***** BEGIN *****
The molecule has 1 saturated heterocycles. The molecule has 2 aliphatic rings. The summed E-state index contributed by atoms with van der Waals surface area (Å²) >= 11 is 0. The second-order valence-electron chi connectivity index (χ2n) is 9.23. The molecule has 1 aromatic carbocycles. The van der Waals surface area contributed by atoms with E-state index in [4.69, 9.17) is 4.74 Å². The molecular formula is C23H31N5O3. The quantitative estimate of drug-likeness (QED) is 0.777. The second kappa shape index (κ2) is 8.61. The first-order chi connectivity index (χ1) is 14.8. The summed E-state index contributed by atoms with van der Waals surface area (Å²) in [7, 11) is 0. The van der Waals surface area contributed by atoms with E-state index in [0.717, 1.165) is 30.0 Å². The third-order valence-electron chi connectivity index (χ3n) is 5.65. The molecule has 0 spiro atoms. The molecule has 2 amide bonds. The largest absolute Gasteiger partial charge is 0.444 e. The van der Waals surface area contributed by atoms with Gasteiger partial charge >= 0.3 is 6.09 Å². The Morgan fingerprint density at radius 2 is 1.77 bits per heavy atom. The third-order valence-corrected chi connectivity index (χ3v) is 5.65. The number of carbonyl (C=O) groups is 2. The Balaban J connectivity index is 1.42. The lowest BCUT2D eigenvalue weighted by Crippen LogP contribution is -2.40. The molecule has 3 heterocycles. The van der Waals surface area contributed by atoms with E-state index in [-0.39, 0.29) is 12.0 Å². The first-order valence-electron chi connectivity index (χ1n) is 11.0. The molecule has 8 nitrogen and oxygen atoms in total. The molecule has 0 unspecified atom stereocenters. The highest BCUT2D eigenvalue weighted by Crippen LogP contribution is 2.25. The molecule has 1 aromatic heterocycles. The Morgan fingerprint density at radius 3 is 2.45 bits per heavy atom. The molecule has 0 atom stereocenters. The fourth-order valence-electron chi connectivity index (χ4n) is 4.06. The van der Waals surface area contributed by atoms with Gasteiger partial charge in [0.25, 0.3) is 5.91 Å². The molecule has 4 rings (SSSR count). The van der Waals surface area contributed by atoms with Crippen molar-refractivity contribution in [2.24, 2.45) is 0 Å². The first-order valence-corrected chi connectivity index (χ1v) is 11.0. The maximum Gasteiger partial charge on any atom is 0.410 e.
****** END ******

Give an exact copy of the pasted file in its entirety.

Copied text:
The molecule has 1 saturated heterocycles. The molecule has 2 aliphatic rings. The summed E-state index contributed by atoms with van der Waals surface area (Å²) >= 11 is 0. The second-order valence-electron chi connectivity index (χ2n) is 9.23. The molecule has 1 aromatic carbocycles. The van der Waals surface area contributed by atoms with E-state index in [4.69, 9.17) is 4.74 Å². The molecular formula is C23H31N5O3. The quantitative estimate of drug-likeness (QED) is 0.777. The second kappa shape index (κ2) is 8.61. The first-order chi connectivity index (χ1) is 14.8. The summed E-state index contributed by atoms with van der Waals surface area (Å²) in [7, 11) is 0. The van der Waals surface area contributed by atoms with E-state index in [0.717, 1.165) is 30.0 Å². The third-order valence-electron chi connectivity index (χ3n) is 5.65. The molecule has 0 spiro atoms. The molecule has 2 amide bonds. The largest absolute Gasteiger partial charge is 0.444 e. The van der Waals surface area contributed by atoms with Gasteiger partial charge >= 0.3 is 6.09 Å². The Morgan fingerprint density at radius 2 is 1.77 bits per heavy atom. The third-order valence-corrected chi connectivity index (χ3v) is 5.65. The number of carbonyl (C=O) groups is 2. The Balaban J connectivity index is 1.42. The lowest BCUT2D eigenvalue weighted by Crippen LogP contribution is -2.40. The molecule has 3 heterocycles. The van der Waals surface area contributed by atoms with E-state index in [-0.39, 0.29) is 12.0 Å². The first-order valence-electron chi connectivity index (χ1n) is 11.0. The molecule has 8 nitrogen and oxygen atoms in total. The molecule has 0 unspecified atom stereocenters. The highest BCUT2D eigenvalue weighted by Crippen LogP contribution is 2.25. The molecule has 1 aromatic heterocycles. The Morgan fingerprint density at radius 3 is 2.45 bits per heavy atom. The molecule has 0 atom stereocenters. The fourth-order valence-electron chi connectivity index (χ4n) is 4.06. The van der Waals surface area contributed by atoms with Gasteiger partial charge in [0.25, 0.3) is 5.91 Å². The molecule has 4 rings (SSSR count). The van der Waals surface area contributed by atoms with Crippen molar-refractivity contribution in [2.24, 2.45) is 0 Å². The first-order valence-corrected chi connectivity index (χ1v) is 11.0. The maximum Gasteiger partial charge on any atom is 0.410 e.